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as for the intention of the impeller clearance i believe its for longevity, plenty of 40+ year old ariens and other american brands still in use. dont know why honda is closer not familiar with them other than their excellent rep, maybe they have something that gives on impeller like a shear pin, do not know.
 

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I have a Honda 828 track blower. It is 15 years old. It does not throw as far as it used to. Also, I had to weld a patch in the impeller housing from rocks getting stuck in there. Impeller to housing clearence is over 1/2 inch now from wear. There is a shear pin for the impeller but it takes a big rock to shear off. I have picked up rocks big enough to stall the engine and the shear pin still held. I plan to install an impeller kit on my Honda and I am sure it will work. The Honda has only 3 blades on the impeller. I figure I'll have to use an 90 degree angle drive to drill, or take the whole works apart.
 

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Discussion Starter #9
My old mtd machine's impeller has 3 blades. Don't know about the Honda, but once the mtd discharge was off, it was easier to drill it than I thought. You can always pick up a drill bit extension for a few dollars to make life easier. Also, make sure you are using a sharp drill bit. Makes life a lot easier.

It has been about a month now after I installed the kit. Still love it. We have had a lot of heavy wind lately and there are branches and tree bits everywhere. We had a inch and a half or so of snow yesterday morning and I thought I would see if the kit was effected by the many small branches. They didn't bother it at all (ie get stuck).
 

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Honda 828 update.....I went out in my garage tinkering and checked the impeller clearance. It was almost 3/4 inch in places. I cut 3 pieces of inch and a half flat bar and drilled 2 holes in each. I used them to drill starter holes in the impeller arms. I bolted them in one by one and checked the clearance, grinding a bit where needed. Clearance is about 1/4 inch now. No rubber used. I tried the blower on a bit of real heavy snow we had last night and the blower is back to its former glory with 30 foot throw. HERES what wore my inpeller out. 150 foot gravel driveway plus gravel shoulder on the road. The plow pushes all that snow filled with road gravel. Over the years it just eroded my impeller and housing.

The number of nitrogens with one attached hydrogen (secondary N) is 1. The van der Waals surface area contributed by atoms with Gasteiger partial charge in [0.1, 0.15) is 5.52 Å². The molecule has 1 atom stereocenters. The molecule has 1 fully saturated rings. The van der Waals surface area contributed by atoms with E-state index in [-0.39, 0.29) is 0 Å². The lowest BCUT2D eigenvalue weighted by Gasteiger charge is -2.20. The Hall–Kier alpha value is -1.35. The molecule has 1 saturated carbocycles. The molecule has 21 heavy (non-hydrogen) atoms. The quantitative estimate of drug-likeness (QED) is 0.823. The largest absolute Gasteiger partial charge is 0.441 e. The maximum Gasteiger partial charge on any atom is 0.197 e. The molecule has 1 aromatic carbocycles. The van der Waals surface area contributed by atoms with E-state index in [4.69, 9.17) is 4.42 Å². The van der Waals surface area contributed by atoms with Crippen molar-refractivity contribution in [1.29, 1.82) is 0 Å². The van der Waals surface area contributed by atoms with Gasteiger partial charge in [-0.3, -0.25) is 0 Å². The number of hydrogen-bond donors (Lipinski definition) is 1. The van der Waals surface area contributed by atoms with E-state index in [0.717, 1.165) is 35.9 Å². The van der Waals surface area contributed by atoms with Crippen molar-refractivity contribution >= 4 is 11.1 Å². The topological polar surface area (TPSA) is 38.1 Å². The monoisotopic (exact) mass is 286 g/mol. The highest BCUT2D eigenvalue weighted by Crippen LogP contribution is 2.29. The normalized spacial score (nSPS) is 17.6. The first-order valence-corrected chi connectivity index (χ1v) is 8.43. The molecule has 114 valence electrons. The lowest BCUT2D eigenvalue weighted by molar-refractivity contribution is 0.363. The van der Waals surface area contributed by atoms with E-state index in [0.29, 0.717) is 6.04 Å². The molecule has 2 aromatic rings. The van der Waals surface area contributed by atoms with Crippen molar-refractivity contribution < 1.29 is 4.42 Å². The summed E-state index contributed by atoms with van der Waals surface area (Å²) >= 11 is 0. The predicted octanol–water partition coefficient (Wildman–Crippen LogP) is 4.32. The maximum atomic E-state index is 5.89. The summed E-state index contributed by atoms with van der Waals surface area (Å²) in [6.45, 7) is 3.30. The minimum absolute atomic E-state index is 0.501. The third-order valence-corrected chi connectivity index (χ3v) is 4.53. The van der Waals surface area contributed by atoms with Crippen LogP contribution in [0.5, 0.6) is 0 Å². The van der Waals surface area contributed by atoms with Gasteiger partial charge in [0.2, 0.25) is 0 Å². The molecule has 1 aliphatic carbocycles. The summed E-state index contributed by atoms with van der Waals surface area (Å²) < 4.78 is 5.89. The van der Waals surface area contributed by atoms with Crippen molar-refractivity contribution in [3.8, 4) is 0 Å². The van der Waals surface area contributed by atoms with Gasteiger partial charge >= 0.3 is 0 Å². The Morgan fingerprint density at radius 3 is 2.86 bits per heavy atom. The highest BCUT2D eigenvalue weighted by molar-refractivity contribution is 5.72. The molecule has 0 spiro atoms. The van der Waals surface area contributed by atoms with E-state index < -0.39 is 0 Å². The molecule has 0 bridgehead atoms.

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Honda 828 update.....I went out in my garage tinkering and checked the impeller clearance. It was almost 3/4 inch in places. I cut 3 pieces of inch and a half flat bar and drilled 2 holes in each. I used them to drill starter holes in the impeller arms. I bolted them in one by one and checked the clearance, grinding a bit where needed. Clearance is about 1/4 inch now. No rubber used. I tried the blower on a bit of real heavy snow we had last night and the blower is back to its former glory with 30 foot throw. HERES what wore my inpeller out. 150 foot gravel driveway plus gravel shoulder on the road. The plow pushes all that snow filled with road gravel. Over the years it just eroded my impeller and housing.
I did almost the same thing on my 1985 snapper except i used 1 x1/8 flat stock drilled three holes in it and Plug welded it to the impeller through the three holes. I only left 1/16" clearance I installed them 1 at a time and ground/fit them. It now throws slush like a fire hose. My gap to start was a little over 1/4" but tightening it up to 1/16" made a huge difference.
 

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Just looked at my ariens 28... there definitely is a gap between the frame and the impeller... but I don't see any way I can get in there and drill holes in the impeller arms without taking the whole shaft out... How does one go about installing these impeller kits?
 

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Just looked at my ariens 28... there definitely is a gap between the frame and the impeller... but I don't see any way I can get in there and drill holes in the impeller arms without taking the whole shaft out... How does one go about installing these impeller kits?
You have to remove the chute and then you can drill out one blade of the impeller and turn it to do the next. Mine didn't require an extension, but you can get a 12" drill bit extension that might make things easier for you.